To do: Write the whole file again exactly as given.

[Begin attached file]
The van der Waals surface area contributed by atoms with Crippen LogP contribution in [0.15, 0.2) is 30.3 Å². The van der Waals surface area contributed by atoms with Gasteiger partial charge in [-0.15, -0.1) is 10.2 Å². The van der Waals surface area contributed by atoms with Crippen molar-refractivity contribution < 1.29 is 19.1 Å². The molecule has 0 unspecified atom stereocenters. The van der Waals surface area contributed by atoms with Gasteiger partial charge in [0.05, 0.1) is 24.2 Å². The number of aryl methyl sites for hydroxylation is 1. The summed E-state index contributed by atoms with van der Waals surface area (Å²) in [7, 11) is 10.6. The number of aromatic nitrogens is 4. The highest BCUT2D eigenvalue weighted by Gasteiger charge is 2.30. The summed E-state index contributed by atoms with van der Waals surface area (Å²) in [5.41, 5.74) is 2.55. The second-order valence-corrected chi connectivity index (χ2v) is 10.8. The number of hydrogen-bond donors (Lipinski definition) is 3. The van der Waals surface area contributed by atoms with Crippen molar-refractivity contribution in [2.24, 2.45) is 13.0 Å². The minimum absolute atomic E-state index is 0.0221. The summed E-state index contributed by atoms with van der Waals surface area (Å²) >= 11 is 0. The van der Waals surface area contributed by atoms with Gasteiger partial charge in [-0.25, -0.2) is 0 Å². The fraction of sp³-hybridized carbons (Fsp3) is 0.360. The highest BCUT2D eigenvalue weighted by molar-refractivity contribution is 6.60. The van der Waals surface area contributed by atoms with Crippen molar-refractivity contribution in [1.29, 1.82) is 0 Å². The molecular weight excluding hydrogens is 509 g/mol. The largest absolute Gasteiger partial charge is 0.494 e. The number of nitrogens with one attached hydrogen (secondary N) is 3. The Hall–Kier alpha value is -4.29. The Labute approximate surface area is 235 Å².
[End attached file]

The van der Waals surface area contributed by atoms with Crippen LogP contribution in [0.15, 0.2) is 30.3 Å². The van der Waals surface area contributed by atoms with Gasteiger partial charge in [-0.15, -0.1) is 10.2 Å². The van der Waals surface area contributed by atoms with Crippen molar-refractivity contribution < 1.29 is 19.1 Å². The molecule has 0 unspecified atom stereocenters. The van der Waals surface area contributed by atoms with Gasteiger partial charge in [0.05, 0.1) is 24.2 Å². The number of aryl methyl sites for hydroxylation is 1. The summed E-state index contributed by atoms with van der Waals surface area (Å²) in [7, 11) is 10.6. The number of aromatic nitrogens is 4. The highest BCUT2D eigenvalue weighted by Gasteiger charge is 2.30. The summed E-state index contributed by atoms with van der Waals surface area (Å²) in [5.41, 5.74) is 2.55. The second-order valence-corrected chi connectivity index (χ2v) is 10.8. The number of hydrogen-bond donors (Lipinski definition) is 3. The van der Waals surface area contributed by atoms with Crippen molar-refractivity contribution in [2.24, 2.45) is 13.0 Å². The minimum absolute atomic E-state index is 0.0221. The summed E-state index contributed by atoms with van der Waals surface area (Å²) >= 11 is 0. The van der Waals surface area contributed by atoms with Gasteiger partial charge in [-0.25, -0.2) is 0 Å². The fraction of sp³-hybridized carbons (Fsp3) is 0.360. The highest BCUT2D eigenvalue weighted by molar-refractivity contribution is 6.60. The van der Waals surface area contributed by atoms with Crippen molar-refractivity contribution in [1.29, 1.82) is 0 Å². The molecular weight excluding hydrogens is 509 g/mol. The largest absolute Gasteiger partial charge is 0.494 e. The number of nitrogens with one attached hydrogen (secondary N) is 3. The Hall–Kier alpha value is -4.29. The Labute approximate surface area is 235 Å².